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RSpec (on Rails)

RSpec (on Rails)

After much demand for a talk about RSpec from LRUG members, I stepped up to the bat. This talk introduces RSpec and shows how to use it with Rails instead of the default Test::Unit tests.

Given at the July 2007 LRUG meeting (http://lrug.org/meetings/2007/06/20/july-2007-meeting/). James Mead gave a talk about mocks (http://jamesmead.org/blog/2007-07-22-an-introduction-to-mock-objects-in-ruby) at the same meeting, so I didn't go into any detail there.

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Tom Stuart

July 09, 2007
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Transcript

  1. RSpec (on Rails) Tom Stuart tom@experthuman.com

  2. Weasel words Who am I, anyway? Not an expert, just

    a satisfied customer. This is a distillation of public documentation. BDD & RSpec: controversial? YOU DECIDE. This is just an infomercial.
  3. rspec.rubyforge.org davidchelimsky.net behaviour-driven.org dannorth.net

  4. Testing

  5. verifying code correctness “ ”

  6. Ruby: Test::Unit Rails: Test::Unit (+ ActionController::Assertions, fixtures, etc)

  7. 1. Think of some functionality you want 2. Write a

    test for it (and watch it fail) 3. Write the code necessary to pass the test 4. Refactor Toward Deeper Insight™ 5. Goto 1 6. Profit! Test-Driven Development Is this “testing”?
  8. WIKIPEDIA Practitioners emphasize that test-driven development is a method of

    designing software, not merely a method of testing. “ ” Test-driven development From Wikipedia, the free encyclopedia
  9. WIKIPEDIA In linguistics, the Sapir–Whorf hypothesis states that there is

    a systematic relationship between the grammatical categories of the language a person speaks and how that person both understands the world and behaves in it. “ ” Sapir–Whorf hypothesis From Wikipedia, the free encyclopedia
  10. WIKIPEDIA Put simply, the hypothesis argues that the nature of

    a particular language influences the habitual thought of its speakers. Different patterns of language yield different patterns of thought. “ ” Sapir–Whorf hypothesis From Wikipedia, the free encyclopedia
  11. A language that doesn’t affect the way you think about

    programming is not worth knowing. — Alan Perlis “ ”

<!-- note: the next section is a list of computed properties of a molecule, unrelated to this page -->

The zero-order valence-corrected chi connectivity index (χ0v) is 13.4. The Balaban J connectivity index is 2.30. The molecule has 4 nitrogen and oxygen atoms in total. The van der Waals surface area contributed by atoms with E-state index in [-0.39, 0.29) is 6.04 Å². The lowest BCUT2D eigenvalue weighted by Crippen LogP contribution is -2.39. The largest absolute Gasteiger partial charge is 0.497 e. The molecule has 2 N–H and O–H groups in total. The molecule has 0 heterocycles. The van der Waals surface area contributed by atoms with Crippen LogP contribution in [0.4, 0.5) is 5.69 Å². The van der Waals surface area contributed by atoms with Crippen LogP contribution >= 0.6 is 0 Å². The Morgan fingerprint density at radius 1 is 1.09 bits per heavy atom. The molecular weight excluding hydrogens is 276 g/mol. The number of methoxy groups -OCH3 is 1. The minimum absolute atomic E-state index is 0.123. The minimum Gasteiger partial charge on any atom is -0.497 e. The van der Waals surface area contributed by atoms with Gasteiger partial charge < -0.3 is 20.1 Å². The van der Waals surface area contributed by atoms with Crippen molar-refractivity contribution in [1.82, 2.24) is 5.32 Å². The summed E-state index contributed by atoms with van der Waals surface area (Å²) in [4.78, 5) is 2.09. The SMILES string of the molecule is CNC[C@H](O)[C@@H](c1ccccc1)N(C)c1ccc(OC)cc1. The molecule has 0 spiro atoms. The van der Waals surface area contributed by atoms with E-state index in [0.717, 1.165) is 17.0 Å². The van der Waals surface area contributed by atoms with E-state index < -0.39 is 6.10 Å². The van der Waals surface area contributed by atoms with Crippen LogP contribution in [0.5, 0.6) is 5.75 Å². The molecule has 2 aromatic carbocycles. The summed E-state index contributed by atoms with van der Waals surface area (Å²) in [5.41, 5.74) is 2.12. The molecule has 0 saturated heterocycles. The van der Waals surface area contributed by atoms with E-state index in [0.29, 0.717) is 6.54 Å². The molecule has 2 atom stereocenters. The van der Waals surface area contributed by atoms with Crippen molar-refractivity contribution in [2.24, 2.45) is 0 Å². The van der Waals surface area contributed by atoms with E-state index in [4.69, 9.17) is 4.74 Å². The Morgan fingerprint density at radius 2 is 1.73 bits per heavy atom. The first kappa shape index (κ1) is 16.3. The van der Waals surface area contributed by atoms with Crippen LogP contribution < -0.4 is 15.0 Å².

12. Test-Driven Development In proper TDD we’re not really verifying code,

    we’re specifying behaviour. But the vocabulary is all testing-oriented: • methods named “test_...” • conditions verified with “assert” • classes called “Test”, “TestCase”, ...
  13. insidious! distracting! too much freedom!

  14. The deeper I got into TDD, the more I felt

    that my own journey had been less of a process of gradual mastery than a series of blind alleys. “
  15. I remember thinking “if only someone had told me that!”

    more often than I thought “wow, a door has opened.”
  16. I decided it must be possible to present TDD in

    a way that gets straight to the good stuff and avoids the pitfalls. My response is behaviour- driven development. — Dan North ”
  17. Behaviour

  18. Behaviour-Driven Development Specify behaviour, don’t verify state. (New names for

    old TDD ideas.) Adds no technical power... ...but adds psychological power through constraints. (& technical convenience through a DSL in RSpec)
  19. Test::Unit RSpec test suites specifications fixtures behaviours tests examples assertions

    expectations
  20. • ...to do TDD right • ...to write specs that

    also serve as intention-revealing documentation These new words make it easier and more natural...
  21. Anatomy of a specification

  22. behaviour example example

  23. specification

  24. Account when first created - should have a balance of

    £0 - should allow deposits Account when at overdraft limit - should not allow withdrawals Finished in 0.006646 seconds 3 examples, 0 failures
  25. Expectations (Great!)